There’s one more trick which we think is the hidden star of the show; a spreadsheet which calculates register values based on “GUI” input! Computing the bit math required to control a display can be an exercise in frustration, especially if the logical display doesn’t fit conveniently in the physical register map of the controller. A spreadsheet like this may not be particularly sexy but it gets the job done; exactly the kind of hack we’re huge fans of here. We’ve mirrored the spreadsheet┬áso you can peek at the formulas inside, and the original Excel document is available on his blog.

Experiments In 3D Graphics Via Excel

3D graphics were once the domain of university research groups and large, specialized computing systems. Eventually, they were tamed and became mainstream. Your phone, tablet, and home computer are all perfectly capable of generating moving 3D graphics. Incidentally, so is Microsoft Excel.

This is the work of of [s0lly], who has been experimenting wtih Excel in this way for quite some time. Starting with pseudo-3D graphics, the project then progressed to the development of a real 3D engine. Naturally, things couldn’t stop there. The next logical step was to advance to raytracing, which was pulled off with aplomb. Shiny spheres on featureless planes are par for the course here.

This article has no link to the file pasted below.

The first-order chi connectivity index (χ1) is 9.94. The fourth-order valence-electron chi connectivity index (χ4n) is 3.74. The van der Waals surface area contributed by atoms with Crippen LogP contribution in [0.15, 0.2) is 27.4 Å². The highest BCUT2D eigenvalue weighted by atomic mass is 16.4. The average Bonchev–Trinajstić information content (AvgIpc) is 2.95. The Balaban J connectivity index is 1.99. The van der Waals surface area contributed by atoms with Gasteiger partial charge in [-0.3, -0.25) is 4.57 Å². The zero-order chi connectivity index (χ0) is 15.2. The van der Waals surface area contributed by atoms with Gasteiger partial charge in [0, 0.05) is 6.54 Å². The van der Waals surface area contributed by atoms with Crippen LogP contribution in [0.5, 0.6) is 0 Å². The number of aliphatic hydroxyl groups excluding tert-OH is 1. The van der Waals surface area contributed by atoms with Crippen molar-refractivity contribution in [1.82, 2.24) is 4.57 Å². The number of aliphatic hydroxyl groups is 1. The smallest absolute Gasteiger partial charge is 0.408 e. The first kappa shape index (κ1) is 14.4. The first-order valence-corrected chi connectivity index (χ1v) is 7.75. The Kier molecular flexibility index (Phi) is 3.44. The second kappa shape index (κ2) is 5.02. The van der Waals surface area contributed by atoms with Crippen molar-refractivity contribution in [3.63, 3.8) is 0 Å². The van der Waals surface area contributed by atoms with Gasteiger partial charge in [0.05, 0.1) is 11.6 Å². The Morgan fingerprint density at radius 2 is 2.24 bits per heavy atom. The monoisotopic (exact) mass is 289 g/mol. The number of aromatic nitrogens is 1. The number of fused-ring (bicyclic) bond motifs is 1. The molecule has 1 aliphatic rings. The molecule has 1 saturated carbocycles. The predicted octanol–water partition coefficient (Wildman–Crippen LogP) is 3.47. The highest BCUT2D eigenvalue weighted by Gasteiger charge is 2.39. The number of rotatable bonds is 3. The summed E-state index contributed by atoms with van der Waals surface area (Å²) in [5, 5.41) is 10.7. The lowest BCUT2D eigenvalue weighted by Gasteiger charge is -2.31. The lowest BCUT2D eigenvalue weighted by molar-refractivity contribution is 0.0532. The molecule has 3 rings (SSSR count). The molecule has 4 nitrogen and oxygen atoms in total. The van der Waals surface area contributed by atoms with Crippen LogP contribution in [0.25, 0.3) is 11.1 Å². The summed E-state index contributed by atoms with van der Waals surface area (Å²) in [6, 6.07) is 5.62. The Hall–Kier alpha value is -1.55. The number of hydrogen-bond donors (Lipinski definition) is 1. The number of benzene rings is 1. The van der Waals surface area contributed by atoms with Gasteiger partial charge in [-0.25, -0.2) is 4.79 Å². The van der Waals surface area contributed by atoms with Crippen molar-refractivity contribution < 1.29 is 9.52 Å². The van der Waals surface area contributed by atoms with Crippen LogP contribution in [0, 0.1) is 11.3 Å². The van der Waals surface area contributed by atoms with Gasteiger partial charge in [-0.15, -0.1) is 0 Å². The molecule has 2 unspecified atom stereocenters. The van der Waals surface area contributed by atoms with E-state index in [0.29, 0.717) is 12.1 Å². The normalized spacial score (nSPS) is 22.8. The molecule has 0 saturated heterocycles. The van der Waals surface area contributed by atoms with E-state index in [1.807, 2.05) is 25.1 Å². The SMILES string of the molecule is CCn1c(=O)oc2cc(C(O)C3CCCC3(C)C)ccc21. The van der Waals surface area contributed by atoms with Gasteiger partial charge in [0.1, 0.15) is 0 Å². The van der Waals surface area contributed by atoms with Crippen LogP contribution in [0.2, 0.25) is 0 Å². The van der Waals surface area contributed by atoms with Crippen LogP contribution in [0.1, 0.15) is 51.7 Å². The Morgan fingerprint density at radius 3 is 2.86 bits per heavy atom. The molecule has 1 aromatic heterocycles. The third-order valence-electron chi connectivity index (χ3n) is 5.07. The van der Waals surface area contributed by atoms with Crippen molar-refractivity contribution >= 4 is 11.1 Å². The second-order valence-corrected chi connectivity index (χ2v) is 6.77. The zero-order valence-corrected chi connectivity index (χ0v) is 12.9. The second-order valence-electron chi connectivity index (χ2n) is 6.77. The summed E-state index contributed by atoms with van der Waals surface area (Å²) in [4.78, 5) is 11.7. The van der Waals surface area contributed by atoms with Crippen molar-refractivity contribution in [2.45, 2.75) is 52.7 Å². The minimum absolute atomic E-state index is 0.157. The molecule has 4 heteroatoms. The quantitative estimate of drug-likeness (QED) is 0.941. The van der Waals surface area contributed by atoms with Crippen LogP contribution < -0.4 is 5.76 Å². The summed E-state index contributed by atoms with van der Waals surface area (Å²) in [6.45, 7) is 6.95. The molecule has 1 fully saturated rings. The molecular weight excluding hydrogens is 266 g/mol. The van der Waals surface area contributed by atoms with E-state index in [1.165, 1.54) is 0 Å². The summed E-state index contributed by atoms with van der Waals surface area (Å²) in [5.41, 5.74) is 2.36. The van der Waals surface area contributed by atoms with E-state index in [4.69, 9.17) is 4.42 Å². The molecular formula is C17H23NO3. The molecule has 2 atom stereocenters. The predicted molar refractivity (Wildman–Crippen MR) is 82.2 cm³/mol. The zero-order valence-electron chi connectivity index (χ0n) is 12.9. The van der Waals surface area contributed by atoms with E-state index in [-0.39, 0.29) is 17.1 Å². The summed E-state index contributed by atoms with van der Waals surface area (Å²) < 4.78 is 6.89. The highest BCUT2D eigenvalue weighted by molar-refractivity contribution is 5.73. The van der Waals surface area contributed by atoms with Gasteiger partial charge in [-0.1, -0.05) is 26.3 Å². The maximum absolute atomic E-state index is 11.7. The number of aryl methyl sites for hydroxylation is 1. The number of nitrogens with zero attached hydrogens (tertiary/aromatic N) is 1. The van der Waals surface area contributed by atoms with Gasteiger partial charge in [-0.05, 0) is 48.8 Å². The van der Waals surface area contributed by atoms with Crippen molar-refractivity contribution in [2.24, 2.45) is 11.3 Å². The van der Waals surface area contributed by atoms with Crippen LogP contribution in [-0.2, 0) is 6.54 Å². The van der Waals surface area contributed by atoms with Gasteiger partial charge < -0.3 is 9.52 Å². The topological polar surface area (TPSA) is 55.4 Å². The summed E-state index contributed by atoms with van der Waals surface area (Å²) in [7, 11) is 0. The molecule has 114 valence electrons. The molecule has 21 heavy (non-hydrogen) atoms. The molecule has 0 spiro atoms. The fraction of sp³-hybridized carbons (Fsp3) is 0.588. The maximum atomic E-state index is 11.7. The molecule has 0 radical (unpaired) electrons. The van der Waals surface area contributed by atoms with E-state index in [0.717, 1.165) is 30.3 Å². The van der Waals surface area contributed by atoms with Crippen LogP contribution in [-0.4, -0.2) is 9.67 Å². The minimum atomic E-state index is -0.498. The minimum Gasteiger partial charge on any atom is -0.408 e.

The graphics are necessarily basic, with resolutions on the order of 256×144. Output is by changing the individual color of the various cells of the spreadsheet. The relevant files are available on Github, for those eager to tinker with experiments of their own. We’ve seen others attempt similar work before, with [C Bel] writing a full game engine for the platform. Video after the break.

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Images As Excel FIles Are Gloriously Nasty

Almost every person of a technical persuasion who has worked in an office will have some tale of wildly inappropriate use of office technology for a task that could have been accomplished far more simply with an appropriate tool. There are jokes about people photocopying a blank sheet of paper when they need a few sheets themselves, but some of the real stories are very bit as surreal.

[Bjonnh]’s patience for such things was exceeded when he received a screenshot embedded in a Microsoft Word file. His response is both pointless and elegant, a Python script that takes a JPEG image and encodes it into an Excel file. It’s simply an array of cells whose background colours represent the pixels, and he warns us that the output files may take a while to load. We just had to subject it to a test, but are sorry to report that LibreOffice doesn’t seem to want to play ball.

So yes, this is a small departure from our usual fare of hardware, and it serves no use other than to be a fantastically awful misuse of office technology. If you’ve ever been emailed a PowerPoint invitation to the office party though, then maybe you’ll have cracked a smile.

If pushing your corporate spreadsheet to the limit is your thing, perhaps you’d also like to see it running a 3D engine.